That seems to be Michigan law, at least according to Reardon v. Midland Community Schools (E.D. Mich. Sept. 2, 2011):
First, some brief attention needs to be given to Michigan law governing the obligation of parents to provide care and support to their children until the age of eighteen on the one hand, and yet, on the other hand, providing children the autonomous right to leave their parents’ home at the age of seventeen. See Mich. Comp. Laws §§ 712A.2(a)(2) & (3), 722.3, 722.151. Pursuant to Michigan Compiled Laws § 722.151, “[n]o person shall knowingly and wilfully [sic] aid or abet a child under the age of 17 years to violate an order of a juvenile court or knowingly and wilfully conceal or harbor juvenile runaways who have taken flight from the custody of the court, their parents or legal guardian.” Moreover, Michigan probate courts have jurisdiction to compel a juvenile who has deserted her home to return, at least until the juvenile reaches the age of seventeen. Mich. Comp. Laws § 712A.2(a)(2) & (3).
On the other hand, although Michigan law terminates the courts’ jurisdiction over runaway children at seventeen, it also provides that parents still have an obligation to support their children until they reach the age of eighteen. Under Michigan Compiled Laws § 722.3, “parents are jointly and severally obligated to support” their minor children, and Michigan courts may order parents to continue to support their children after they reach the age of majority. In Michigan, the age of majority is eighteen. Mich. Comp. Laws § 722.52. Absent an adoption, a biological parent’s obligation to support his or her children remains with the parent even if parental rights have been terminated. See Evink v. Evink, 542 N.W.2d 328, 329–30 (Mich. Ct. App. 1995). Whether these Michigan laws are well founded or not, they played a role in the events of this case.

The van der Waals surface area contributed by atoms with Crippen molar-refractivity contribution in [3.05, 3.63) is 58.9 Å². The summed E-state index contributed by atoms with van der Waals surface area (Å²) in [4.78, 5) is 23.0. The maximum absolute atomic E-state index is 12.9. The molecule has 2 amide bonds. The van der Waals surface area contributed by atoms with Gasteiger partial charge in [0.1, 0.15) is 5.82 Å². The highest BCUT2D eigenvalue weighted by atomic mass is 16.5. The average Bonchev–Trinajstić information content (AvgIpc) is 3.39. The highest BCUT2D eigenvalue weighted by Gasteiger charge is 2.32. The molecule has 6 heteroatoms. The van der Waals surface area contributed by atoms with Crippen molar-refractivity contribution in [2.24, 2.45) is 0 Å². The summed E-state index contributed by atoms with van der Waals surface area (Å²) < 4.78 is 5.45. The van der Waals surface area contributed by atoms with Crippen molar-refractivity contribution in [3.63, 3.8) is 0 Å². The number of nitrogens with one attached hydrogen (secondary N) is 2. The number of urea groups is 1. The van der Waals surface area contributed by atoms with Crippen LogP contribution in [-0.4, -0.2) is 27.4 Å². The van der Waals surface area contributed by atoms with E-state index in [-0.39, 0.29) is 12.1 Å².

I don’t know anything more about the subject, but I’d love to hear how this actually plays out in Michigan, and what other states have similar rules. Note also that it’s not clear from the opinion how the duty to support children interacts with the children’s right to leave home, but I assume that the legal duty is complied with if the parents offer the children room and board at the parental home; I take it that a child may not leave home and then demand, as a matter of law, that the parents pay for the child’s rent and groceries. This, though, is just my expectation — I don’t know exactly how Michigan law plays out in this respect.
UPDATE: A commenter points out that the 17-year-old girl in this case was “grant[ed] ... a guardian and conservator, as well as child support”; the parents appeal, and the case will be argued soon.